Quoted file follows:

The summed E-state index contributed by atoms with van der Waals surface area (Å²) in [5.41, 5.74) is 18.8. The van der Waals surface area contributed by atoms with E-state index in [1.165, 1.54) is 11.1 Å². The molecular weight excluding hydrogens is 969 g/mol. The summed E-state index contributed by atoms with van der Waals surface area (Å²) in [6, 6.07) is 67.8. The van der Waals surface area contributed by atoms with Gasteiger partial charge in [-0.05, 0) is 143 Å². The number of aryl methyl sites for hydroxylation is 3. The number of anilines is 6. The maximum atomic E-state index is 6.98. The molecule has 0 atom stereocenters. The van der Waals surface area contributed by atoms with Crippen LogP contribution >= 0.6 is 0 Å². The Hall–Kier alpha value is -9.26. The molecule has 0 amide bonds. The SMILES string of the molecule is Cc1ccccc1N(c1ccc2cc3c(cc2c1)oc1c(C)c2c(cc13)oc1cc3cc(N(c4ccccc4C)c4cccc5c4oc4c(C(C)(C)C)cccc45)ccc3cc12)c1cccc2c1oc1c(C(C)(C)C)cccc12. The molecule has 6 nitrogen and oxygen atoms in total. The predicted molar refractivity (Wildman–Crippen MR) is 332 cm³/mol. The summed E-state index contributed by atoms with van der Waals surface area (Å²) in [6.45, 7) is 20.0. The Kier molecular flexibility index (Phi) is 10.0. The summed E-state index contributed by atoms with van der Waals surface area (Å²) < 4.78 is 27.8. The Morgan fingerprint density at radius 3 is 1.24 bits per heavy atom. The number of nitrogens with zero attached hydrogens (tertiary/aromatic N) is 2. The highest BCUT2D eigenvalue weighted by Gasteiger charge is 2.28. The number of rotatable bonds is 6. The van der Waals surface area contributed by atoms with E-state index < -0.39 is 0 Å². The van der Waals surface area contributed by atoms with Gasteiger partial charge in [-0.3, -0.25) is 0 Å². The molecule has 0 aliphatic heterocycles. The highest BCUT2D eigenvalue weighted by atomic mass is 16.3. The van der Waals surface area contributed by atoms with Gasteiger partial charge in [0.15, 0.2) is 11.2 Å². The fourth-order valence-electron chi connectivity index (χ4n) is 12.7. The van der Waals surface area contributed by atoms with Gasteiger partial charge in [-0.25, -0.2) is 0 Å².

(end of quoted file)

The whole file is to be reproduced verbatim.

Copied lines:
The summed E-state index contributed by atoms with van der Waals surface area (Å²) in [5.41, 5.74) is 18.8. The van der Waals surface area contributed by atoms with E-state index in [1.165, 1.54) is 11.1 Å². The molecular weight excluding hydrogens is 969 g/mol. The summed E-state index contributed by atoms with van der Waals surface area (Å²) in [6, 6.07) is 67.8. The van der Waals surface area contributed by atoms with Gasteiger partial charge in [-0.05, 0) is 143 Å². The number of aryl methyl sites for hydroxylation is 3. The number of anilines is 6. The maximum atomic E-state index is 6.98. The molecule has 0 atom stereocenters. The van der Waals surface area contributed by atoms with Crippen LogP contribution >= 0.6 is 0 Å². The Hall–Kier alpha value is -9.26. The molecule has 0 amide bonds. The SMILES string of the molecule is Cc1ccccc1N(c1ccc2cc3c(cc2c1)oc1c(C)c2c(cc13)oc1cc3cc(N(c4ccccc4C)c4cccc5c4oc4c(C(C)(C)C)cccc45)ccc3cc12)c1cccc2c1oc1c(C(C)(C)C)cccc12. The molecule has 6 nitrogen and oxygen atoms in total. The predicted molar refractivity (Wildman–Crippen MR) is 332 cm³/mol. The summed E-state index contributed by atoms with van der Waals surface area (Å²) in [6.45, 7) is 20.0. The Kier molecular flexibility index (Phi) is 10.0. The summed E-state index contributed by atoms with van der Waals surface area (Å²) < 4.78 is 27.8. The Morgan fingerprint density at radius 3 is 1.24 bits per heavy atom. The number of nitrogens with zero attached hydrogens (tertiary/aromatic N) is 2. The highest BCUT2D eigenvalue weighted by Gasteiger charge is 2.28. The number of rotatable bonds is 6. The van der Waals surface area contributed by atoms with E-state index < -0.39 is 0 Å². The van der Waals surface area contributed by atoms with Gasteiger partial charge in [-0.3, -0.25) is 0 Å². The molecule has 0 aliphatic heterocycles. The highest BCUT2D eigenvalue weighted by atomic mass is 16.3. The van der Waals surface area contributed by atoms with Gasteiger partial charge in [0.15, 0.2) is 11.2 Å². The fourth-order valence-electron chi connectivity index (χ4n) is 12.7. The van der Waals surface area contributed by atoms with Gasteiger partial charge in [-0.25, -0.2) is 0 Å².